Your doctor is the one who will tell you when it is safe to return to work. Before you are fully recovered, they can release you back to work with restrictions. Most likely, your doctor will give you a list of activities you should avoid at work for the time being. 

Like we discussed earlier, even if you are back at work with restrictions, you are still subject to layoffs or downsizing. However, if you are not fully recovered, your former employer will have to continue paying workers’ compensation benefits until your doctor clears you to return to work fully recovered.

Even if you returned to work with restrictions and your workers’ compensation benefits cease, if your employer fires you, your benefits will be reinstated. 

Can You Collect Workers Comp After Being Fired?

So, yes, you can be injured at work, then fired. You can even be injured at work, return to work with restrictions, and then be fired. But once your employer has fired you, what happens to your workers’ compensation benefits? Do they evaporate along with your job?

As we mentioned above, Louisiana requires employers to continue paying workers’ compensation benefits even if they fire or lay you off. According to the law, it doesn’t matter whether you are currently employed: if you get hurt at your job, you will receive workers’ compensation as long as your doctor agrees you are unable to work. 

When your doctor clears you to go back to work with no restrictions, your workers’ compensation benefits will cease, and if your employer fired or laid you off, you will be responsible for finding new employment.

Taking Legal Action After You Were Injured At Work Then Fired

In a nutshell: you can be fired in Louisiana at any time for any reason, and you can certainly be injured at work, then fired, but you will receive workers’ compensation benefits until you are recovered regardless of your employment status.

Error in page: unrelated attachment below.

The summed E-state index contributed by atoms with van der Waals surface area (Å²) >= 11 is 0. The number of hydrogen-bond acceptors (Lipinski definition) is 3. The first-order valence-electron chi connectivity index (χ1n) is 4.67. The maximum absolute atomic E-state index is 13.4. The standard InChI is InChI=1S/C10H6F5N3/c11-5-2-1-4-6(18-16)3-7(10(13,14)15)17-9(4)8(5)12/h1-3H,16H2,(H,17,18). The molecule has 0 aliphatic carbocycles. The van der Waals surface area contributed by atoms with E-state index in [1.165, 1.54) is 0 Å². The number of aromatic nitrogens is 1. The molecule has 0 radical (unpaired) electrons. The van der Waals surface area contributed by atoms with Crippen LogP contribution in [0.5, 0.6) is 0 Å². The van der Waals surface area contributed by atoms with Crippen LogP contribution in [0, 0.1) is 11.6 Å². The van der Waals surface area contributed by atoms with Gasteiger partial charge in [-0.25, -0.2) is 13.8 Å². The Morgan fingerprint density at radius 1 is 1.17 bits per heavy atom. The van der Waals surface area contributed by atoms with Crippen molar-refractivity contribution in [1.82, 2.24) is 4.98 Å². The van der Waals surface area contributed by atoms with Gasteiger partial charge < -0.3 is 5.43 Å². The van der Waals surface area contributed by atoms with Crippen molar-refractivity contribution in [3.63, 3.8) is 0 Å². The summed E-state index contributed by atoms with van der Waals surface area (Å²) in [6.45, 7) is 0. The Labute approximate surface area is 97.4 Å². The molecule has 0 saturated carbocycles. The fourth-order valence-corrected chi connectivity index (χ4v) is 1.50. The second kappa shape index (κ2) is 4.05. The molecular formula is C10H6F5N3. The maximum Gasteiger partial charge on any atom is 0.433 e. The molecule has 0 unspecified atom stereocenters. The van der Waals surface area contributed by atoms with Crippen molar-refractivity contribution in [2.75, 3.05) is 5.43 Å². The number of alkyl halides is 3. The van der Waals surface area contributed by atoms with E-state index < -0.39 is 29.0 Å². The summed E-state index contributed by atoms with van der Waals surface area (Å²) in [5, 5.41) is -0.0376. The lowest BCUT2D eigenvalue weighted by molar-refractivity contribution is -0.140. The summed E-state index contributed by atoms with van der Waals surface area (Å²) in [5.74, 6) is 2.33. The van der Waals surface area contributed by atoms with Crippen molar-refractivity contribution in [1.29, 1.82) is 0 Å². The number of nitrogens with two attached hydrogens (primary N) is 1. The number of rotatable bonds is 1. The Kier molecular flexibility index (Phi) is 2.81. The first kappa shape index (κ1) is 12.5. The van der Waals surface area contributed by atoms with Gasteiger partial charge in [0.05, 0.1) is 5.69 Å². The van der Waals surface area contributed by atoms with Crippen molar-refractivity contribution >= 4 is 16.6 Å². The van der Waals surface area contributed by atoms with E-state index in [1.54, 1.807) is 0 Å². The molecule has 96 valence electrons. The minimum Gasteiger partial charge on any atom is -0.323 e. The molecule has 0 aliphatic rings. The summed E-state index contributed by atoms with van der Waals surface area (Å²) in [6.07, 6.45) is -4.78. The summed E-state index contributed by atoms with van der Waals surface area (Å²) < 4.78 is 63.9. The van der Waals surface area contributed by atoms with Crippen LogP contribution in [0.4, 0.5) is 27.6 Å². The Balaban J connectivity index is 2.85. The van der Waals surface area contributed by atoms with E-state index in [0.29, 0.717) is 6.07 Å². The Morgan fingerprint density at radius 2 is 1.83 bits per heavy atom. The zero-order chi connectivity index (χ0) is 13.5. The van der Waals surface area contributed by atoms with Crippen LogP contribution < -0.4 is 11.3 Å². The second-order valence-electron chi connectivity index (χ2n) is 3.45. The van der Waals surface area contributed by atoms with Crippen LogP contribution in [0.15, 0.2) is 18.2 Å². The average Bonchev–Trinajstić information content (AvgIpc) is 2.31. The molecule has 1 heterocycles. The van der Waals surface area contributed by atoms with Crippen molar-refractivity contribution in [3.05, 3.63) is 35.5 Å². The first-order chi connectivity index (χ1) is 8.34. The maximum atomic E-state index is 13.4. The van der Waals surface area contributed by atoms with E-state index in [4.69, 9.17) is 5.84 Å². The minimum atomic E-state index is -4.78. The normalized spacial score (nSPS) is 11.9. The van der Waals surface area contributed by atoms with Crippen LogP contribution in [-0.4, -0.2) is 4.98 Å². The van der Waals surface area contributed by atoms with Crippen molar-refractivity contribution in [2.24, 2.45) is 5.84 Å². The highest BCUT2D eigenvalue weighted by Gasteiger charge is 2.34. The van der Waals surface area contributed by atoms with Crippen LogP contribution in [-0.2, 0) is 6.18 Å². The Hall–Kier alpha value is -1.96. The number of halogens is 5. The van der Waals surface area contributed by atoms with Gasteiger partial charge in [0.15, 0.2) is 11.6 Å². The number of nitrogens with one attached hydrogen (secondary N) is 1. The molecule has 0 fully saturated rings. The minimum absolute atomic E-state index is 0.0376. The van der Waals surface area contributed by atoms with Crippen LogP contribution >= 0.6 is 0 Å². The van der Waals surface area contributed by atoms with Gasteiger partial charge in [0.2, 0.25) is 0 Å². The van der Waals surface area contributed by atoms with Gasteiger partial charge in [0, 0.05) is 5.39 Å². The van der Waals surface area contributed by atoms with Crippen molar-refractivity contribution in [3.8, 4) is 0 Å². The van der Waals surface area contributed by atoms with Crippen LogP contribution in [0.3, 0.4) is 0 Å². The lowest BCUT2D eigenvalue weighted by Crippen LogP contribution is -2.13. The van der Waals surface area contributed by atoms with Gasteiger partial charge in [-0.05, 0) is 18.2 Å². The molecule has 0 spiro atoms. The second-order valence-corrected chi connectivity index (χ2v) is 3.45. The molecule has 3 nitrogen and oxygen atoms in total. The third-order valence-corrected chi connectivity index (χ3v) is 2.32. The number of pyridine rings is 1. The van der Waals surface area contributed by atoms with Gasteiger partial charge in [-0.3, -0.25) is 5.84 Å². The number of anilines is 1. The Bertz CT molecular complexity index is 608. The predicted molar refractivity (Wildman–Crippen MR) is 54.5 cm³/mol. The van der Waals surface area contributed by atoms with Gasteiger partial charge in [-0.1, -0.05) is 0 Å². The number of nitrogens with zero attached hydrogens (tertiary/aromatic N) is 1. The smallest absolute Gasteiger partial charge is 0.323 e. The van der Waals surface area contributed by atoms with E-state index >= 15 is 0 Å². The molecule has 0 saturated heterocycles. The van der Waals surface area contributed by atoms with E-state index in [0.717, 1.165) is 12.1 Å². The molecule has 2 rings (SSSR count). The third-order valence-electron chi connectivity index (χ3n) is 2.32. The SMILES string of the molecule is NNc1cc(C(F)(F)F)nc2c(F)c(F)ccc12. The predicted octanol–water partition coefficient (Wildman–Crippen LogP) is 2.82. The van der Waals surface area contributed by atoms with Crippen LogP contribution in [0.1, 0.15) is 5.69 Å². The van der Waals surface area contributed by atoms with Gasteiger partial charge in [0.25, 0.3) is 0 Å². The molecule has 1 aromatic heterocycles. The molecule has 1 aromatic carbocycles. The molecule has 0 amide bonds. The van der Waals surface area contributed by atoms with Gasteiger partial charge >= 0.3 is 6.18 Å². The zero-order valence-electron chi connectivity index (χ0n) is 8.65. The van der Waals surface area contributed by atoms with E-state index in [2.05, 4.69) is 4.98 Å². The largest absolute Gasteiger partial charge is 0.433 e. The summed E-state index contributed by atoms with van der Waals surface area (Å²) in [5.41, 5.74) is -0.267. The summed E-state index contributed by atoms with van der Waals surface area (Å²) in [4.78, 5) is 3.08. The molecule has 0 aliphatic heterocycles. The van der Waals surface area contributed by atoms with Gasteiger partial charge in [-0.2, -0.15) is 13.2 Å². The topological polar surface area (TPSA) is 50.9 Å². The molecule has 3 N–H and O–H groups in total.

However, your employer cannot fire you just because you were injured and filed for workers’ compensation benefits. 

If you can prove that you were injured at work then fired for no reason other than your injury, there is cause for legal action. Gordon & Gordon’s attorneys can provide you with advice as well as help you take your unlawful termination lawsuit to court. 

If you sue an employer for wrongful termination, there are multiple ways you can receive compensation: you can ask for a settlement for punitive damages, or you could regain your position. An attorney can give you an estimate as to what you may be entitled to, as well as if you have a genuine case for wrongful termination in the first place. 

Call Gordon & Gordon

If you’ve been injured at your job and are wondering how to move forward, or for more information about workers’ compensation law, call Gordon & Gordon at 318.716.HELP, or send us a message with some information about your case. 

You can make an appointment to see one of our attorneys at any of our locations, including Shreveport, Bossier City, and Mansfield.